There are several theories as to the provenance of these horses. One claims that during the German occupation of South West Africa a large number of horses were needed for the cavalry and an eccentric German nobleman, Baron Hans-Heinrich von Wolf, set up a horse breeding station at his outlandish castle, Duwiseb (see Day Six for details), on the edge of the desert. Once the Baron went off to the first world war in Europe nobody looked after the stable of more than 300 horses and after his death herds of them ran wild, roaming the veld around Duwiseb until 1950. It is possible that some of them wandered the 150 kilometres south- westward to the water at Garub.

It is likely, too, that some of the feral horses originated from the Schutztruppe mounts, as well as from the those belonging to a South African Expeditionary Force that took control of the Lüderitz- Keetmanshoop line during the First World War. Another theory is that a ship carrying thoroughbreds from Europe to Australia that ran aground near the mouth of the Orange River. The strongest horses could have reached the shore and found their way to the Garub plains.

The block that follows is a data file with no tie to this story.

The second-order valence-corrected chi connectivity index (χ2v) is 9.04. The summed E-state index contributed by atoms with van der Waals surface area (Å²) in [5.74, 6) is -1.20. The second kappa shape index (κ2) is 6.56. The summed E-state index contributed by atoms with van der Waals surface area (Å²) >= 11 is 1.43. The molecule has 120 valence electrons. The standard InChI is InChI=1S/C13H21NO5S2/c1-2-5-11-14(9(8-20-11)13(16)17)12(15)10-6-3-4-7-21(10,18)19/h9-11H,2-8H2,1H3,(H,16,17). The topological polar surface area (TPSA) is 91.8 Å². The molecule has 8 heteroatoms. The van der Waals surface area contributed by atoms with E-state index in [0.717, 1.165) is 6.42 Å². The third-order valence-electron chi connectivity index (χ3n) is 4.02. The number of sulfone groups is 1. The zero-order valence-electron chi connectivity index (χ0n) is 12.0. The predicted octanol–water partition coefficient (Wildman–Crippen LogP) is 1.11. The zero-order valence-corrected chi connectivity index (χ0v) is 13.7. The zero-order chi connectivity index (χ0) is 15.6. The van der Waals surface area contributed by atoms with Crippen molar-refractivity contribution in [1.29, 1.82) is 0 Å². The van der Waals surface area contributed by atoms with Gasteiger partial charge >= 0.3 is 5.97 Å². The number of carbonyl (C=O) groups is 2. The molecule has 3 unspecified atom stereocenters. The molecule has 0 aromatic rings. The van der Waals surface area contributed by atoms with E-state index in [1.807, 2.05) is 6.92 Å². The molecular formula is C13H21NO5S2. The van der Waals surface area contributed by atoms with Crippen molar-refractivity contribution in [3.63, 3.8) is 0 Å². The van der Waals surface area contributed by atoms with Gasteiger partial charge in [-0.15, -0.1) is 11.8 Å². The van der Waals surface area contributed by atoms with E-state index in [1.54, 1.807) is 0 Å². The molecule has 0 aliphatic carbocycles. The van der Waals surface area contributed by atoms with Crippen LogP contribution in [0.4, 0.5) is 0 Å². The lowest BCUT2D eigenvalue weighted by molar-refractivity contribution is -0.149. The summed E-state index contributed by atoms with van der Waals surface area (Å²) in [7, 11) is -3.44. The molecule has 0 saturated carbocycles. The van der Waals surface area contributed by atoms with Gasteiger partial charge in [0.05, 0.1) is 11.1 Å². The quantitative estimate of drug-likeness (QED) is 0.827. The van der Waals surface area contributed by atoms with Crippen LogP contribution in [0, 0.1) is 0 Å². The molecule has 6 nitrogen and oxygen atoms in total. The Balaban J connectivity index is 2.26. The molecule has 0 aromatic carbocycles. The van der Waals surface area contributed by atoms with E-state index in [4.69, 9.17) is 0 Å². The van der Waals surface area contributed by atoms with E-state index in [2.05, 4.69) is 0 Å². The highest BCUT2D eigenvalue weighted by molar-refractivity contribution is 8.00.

We return to our Lodge in order to freshen up an enjoy an excellent three course dinner.

Overnight: Desert Horse Inn


There is another opportunity to look for the horses if we have not had success yesterday before we head off to the German colonial town of Luderitz, located on the Atlantic seaboard in the Sperregebiet restricted diamond mining portion of the country.

Today is a relatively relaxed drive of 120 odd kilometres enabling us to arrive in town with plenty of time to enjoy the cooling sea breezes whilst having a good explore on foot. Of particular interest here is the architecture of this bustling sea port, including some spectacular Art Nouveau edifices.